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Arctic Yearbook 2012
Finger-Stich and Finger
wellbeing and empowerment of Indigenous Peoples and residents of Arctic communities” (Nuuk
Declaration, May 2011).
Shifting Power Relations
Each of the three phases discussed above have had their dominant discourses shaped by particular
actors. Each actor, in turn, had their own specific strategic interest(s). We briefly characterize each of
these interests below:
The five Arctic Ocean rim states affirmed their sovereignty claims over the Arctic oceans’
resources, for their national economic growth and military interests.
The eight states of the Arctic Council increasingly defended regional and global
environmental interests, while simultaneously preventing those interests from constraining
their respective freedom to access national resources in the region.
Non-Arctic states affirmed their commercial and environmental security interests in the
Arctic, including both the European Union (Council of the EU, 2009) and China, which have
applied for permanent observer status in the Arctic Council. (See section on non-Arctic
states elsewhere in this volume.)
Extractive industries’ corporations – be they State-owned or transnational private enterprises
– competed for access to the natural resources.
United Nation’s organizations, notably the UN Convention on the Law of the Sea
(UNCLOS), the International Maritime Organization (IMO), the UN Convention on
Biological Diversity (CBD), the United Nations Framework Convention on Climate Change
(UNFCCC), and the UN European Economic Commission for Europe (UNECE) (and its
five environmental treaties) basically affirmed their member states’ interests and have been
pretty ineffectual given the conflicting nature of these interests.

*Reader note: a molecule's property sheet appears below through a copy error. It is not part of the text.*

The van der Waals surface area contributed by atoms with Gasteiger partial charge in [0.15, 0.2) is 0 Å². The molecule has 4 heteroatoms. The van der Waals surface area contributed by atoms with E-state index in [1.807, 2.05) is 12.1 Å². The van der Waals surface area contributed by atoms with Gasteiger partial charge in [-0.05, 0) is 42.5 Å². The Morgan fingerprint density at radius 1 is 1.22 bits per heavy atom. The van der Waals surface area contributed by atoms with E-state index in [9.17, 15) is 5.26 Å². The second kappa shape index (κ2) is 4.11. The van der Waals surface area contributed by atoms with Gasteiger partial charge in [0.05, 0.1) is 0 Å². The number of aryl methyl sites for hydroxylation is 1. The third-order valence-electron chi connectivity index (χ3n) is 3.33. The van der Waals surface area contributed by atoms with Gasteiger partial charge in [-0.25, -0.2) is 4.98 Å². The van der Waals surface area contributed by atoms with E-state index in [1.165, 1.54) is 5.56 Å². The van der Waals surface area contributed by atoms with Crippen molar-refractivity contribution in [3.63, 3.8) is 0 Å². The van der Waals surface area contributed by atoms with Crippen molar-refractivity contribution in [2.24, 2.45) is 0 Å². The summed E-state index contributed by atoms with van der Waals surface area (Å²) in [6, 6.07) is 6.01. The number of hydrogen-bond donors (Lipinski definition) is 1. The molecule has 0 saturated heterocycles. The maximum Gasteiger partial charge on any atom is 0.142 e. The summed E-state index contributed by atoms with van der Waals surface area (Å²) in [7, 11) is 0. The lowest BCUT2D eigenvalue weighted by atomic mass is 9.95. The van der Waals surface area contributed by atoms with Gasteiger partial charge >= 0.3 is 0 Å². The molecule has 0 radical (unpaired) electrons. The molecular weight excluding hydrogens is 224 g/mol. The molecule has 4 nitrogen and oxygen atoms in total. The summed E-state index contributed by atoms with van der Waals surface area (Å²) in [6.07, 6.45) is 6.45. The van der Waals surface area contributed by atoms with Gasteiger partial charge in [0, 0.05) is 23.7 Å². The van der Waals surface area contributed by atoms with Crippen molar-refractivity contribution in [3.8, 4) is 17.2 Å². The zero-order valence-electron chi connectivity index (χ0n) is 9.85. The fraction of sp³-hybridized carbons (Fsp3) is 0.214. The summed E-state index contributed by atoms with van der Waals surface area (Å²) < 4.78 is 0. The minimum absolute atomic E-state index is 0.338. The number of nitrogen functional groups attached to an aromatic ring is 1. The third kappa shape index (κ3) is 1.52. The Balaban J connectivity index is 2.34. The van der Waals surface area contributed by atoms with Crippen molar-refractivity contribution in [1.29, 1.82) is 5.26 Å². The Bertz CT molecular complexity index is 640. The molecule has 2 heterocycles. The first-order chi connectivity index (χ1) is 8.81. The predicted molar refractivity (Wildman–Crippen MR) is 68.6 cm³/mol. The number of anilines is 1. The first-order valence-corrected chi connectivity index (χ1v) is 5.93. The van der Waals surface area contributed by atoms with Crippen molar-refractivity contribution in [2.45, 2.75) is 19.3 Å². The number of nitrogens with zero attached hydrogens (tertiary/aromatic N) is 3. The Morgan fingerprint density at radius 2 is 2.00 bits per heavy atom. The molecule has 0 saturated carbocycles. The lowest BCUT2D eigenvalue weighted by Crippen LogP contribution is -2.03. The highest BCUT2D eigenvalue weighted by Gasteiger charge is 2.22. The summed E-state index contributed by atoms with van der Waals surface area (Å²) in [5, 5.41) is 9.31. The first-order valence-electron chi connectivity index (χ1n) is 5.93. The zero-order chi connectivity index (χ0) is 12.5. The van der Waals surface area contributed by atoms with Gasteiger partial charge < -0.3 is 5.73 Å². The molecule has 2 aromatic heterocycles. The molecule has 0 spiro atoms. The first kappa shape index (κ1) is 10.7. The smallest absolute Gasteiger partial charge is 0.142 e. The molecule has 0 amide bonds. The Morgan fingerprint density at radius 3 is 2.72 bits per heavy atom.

The Northern Forum, the Barents Euro Arctic Council (BEAC), the Regional Fisheries
Management Organizations and other similar regional associations more basically articulated
interests of regional sustainable development.
Indigenous peoples defended their rights to their ancestral lands, freshwater and marine
living resources, so as to self-determine their livelihoods and identities.
International environmental non-governmental organizations shaped Arctic issues for global
awareness raising campaigns, supporting also their own organizational interests.
Civil society associations considered the more local dimensions of the Artic as an
environmental commons, bringing action home and opposing the degradation of their own
Scientists, mostly from the natural sciences, monitored the changing state of the environment,
assessed the stocks of natural resources, developed technologies and made recommendations
for the various actors represented in the graph below, and also as collective actors (i.e.,
Nordic Council, the European Polar Consortium, the International Polar Year, the
International Program on Climate Change, the International Arctic Science Committee, etc.).
Their interest was also to be able to develop further research activities.